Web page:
BYOD is not an acronym to let barbecue guests know what to bring with them. No, in fact it stands for “bring your own devices” and in the workplace it is a phrase that is becoming much more commonplace. Devices such as smartphones and tablets are costly items, meaning that many companies are unable to provide their workforce with necessary equipment or the technology that their staff might like! This is where BYOD comes in handy as employees are able to work with their own hardware.
Xpert HR say that “as many as 80% of smartphones used for work are employee-owned” which, on the face of it is saving companies a lot of money. However, there are numerous risks with BYOD, which could result in costly compensation payments or rectifications. Xpert HR lists the risks as follows:
- Security risks such as loss of confidential information
- Use of a device for work while driving or operating safety-sensitive machinery
- Inappropriate postings
- Privacy concerns
- Overtime pay issues
When an employer allows external devices or hardware into the office or to become associated with the company, there are always going to be risks. There is no way of monitoring the security of the device, or what happens to information stored on them after working hours. Confidential information could be extracted or harmful software could put an organisation’s system in danger.
There are benefits too though, which are listed as:
- Improved employee morale if employees can choose their own technology
- More sophisticated technology than that which the employer may invest in
- Employees may take better care of their own devices.
If a device is employee owned it could be that they are looked after more carefully than something that does not belong to them. It’s possible that the device or software installed is more advanced than would realistically be affordable to the company too meaning that in effect, the company is acquiring better products.
James Kendrick, writing for ZD Net highlights the concerns that employees may have regarding privacy. The privacy issues surrounding confidential company information are fairly obvious, but what may not be so apparent is that employees may also have to give up their own personal information. If there is an issue with security and management need to take a look at one of their employee’s phones, there could be an uncomfortable or embarrassing situation. James compares this to inviting your boss into your house when you’re not at home!
There are complications too when it comes to theft or damage of an employee's personal property. If they are using their own technology on company service, this may not be covered by work insurance. The problem arises as to who is responsible for covering the costs.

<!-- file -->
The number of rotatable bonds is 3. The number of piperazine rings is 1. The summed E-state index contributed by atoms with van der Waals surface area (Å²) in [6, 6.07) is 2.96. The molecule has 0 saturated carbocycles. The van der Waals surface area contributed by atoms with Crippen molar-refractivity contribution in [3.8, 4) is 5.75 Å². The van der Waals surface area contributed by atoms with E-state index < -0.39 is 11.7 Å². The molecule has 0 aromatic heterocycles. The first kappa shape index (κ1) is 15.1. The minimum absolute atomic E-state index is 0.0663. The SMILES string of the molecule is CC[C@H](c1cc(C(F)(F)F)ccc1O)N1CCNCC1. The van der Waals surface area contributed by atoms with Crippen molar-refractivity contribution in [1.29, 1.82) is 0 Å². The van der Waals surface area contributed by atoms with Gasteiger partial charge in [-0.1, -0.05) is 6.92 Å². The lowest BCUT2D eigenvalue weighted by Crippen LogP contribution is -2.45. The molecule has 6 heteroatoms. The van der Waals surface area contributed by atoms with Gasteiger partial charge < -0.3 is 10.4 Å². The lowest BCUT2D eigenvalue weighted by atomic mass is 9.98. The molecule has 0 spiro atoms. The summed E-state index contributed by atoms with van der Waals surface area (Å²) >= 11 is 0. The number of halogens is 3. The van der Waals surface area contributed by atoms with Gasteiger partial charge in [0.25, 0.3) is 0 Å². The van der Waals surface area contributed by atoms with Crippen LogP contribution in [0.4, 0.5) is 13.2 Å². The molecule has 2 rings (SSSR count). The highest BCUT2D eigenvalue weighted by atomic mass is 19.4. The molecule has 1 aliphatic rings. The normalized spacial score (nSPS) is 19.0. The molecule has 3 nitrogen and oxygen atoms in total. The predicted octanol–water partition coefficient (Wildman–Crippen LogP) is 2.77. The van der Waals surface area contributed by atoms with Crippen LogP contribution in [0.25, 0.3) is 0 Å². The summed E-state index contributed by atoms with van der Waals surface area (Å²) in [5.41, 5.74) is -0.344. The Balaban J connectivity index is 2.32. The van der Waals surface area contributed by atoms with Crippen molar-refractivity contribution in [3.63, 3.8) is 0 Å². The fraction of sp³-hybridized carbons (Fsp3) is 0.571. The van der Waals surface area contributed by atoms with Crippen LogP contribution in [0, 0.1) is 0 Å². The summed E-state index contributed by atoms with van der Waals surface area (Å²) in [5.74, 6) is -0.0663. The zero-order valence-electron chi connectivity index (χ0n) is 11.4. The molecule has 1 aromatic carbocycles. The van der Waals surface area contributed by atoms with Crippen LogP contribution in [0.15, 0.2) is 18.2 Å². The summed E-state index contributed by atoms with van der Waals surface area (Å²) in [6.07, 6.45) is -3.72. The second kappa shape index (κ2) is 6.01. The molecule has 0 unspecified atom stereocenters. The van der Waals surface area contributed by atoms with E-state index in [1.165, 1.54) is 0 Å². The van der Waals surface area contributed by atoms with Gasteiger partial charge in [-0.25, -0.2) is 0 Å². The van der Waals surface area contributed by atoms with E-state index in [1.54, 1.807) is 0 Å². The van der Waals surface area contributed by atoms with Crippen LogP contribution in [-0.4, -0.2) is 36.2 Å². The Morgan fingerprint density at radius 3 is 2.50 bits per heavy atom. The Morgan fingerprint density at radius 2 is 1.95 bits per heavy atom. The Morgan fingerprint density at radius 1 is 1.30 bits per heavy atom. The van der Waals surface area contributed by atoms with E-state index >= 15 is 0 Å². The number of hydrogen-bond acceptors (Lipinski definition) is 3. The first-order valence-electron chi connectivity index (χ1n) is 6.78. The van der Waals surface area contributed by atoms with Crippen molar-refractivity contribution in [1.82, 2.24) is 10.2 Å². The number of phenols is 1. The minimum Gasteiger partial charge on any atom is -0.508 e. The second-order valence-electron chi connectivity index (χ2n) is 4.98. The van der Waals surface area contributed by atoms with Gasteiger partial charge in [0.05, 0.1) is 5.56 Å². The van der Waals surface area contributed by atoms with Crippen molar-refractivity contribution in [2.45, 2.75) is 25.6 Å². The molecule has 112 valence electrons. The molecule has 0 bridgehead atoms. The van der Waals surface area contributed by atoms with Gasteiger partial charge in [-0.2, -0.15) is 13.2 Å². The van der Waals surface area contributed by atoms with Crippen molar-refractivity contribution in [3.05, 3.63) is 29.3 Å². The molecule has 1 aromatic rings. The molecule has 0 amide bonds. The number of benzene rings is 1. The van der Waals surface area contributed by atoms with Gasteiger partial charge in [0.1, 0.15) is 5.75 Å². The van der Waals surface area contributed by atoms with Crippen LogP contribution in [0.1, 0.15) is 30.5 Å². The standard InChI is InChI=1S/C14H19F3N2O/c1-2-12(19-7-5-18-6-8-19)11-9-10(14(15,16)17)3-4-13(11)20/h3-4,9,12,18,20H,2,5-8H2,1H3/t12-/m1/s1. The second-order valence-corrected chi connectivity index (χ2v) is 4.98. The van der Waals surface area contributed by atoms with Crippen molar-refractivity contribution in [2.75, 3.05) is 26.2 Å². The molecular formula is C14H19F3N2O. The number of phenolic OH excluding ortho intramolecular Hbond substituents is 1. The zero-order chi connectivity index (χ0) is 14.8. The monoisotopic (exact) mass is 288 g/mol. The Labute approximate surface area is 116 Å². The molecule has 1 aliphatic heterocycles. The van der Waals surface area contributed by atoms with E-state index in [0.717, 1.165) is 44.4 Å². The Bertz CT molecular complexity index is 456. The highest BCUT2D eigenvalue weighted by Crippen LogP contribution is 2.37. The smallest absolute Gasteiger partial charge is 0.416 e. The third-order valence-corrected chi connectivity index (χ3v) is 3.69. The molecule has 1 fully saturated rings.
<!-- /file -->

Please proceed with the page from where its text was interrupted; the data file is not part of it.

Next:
Outline a policy
There is a clear way to prevent difficult situations, Mark Pearce says, and that is to outline a policy. Writing for HR Bullets, Mark talks about the three specific areas that agreements need to be reached for in order for a BYOD policy to be successful. The first area that must be agreed upon is Personal Data. He says:
“Employees need to be made aware that they forfeit some of their rights to their personal data stored on such devices. Also, if connected to a workplace network, personal files such as photographs and correspondence may be mistakenly damaged or deleted by the employer.
Security is another big point of contention as if a device is lost or stolen then it is in the company’s interest to protect their data and will want to wipe any information stored. Employees must be informed in advance about the company’s intentions.
Finally, Billing and ownership should be addressed. When a device is being used for both work and personal reasons it is unclear who should foot the bill. What’s more, if an employee leaves the company, but retains their phone number on their own device, it is possible that clients may move to competitors if they are still in contact with the ex-employee through their phone number. By identifying ownership of numbers and contact details in advance no unpleasantness should occur after employment ends. There could be an awkward situation whereby an employer requests that a staff member's personal number or email address be changed.
Compliance with these rules should be reviewed on a regular basis, as well as periodic checks for security on all devices involved in the BYOD scheme. Agreements must be reached between all parties before BYOD is permitted within an organisation, and serious consideration into the consequences must be taken.
Written by Fiona Sanderson
Fiona is Marketing Manager at myhrtoolkit. Her areas of expertise include HR systems, productivity, employment law updates, and creating HR infographics.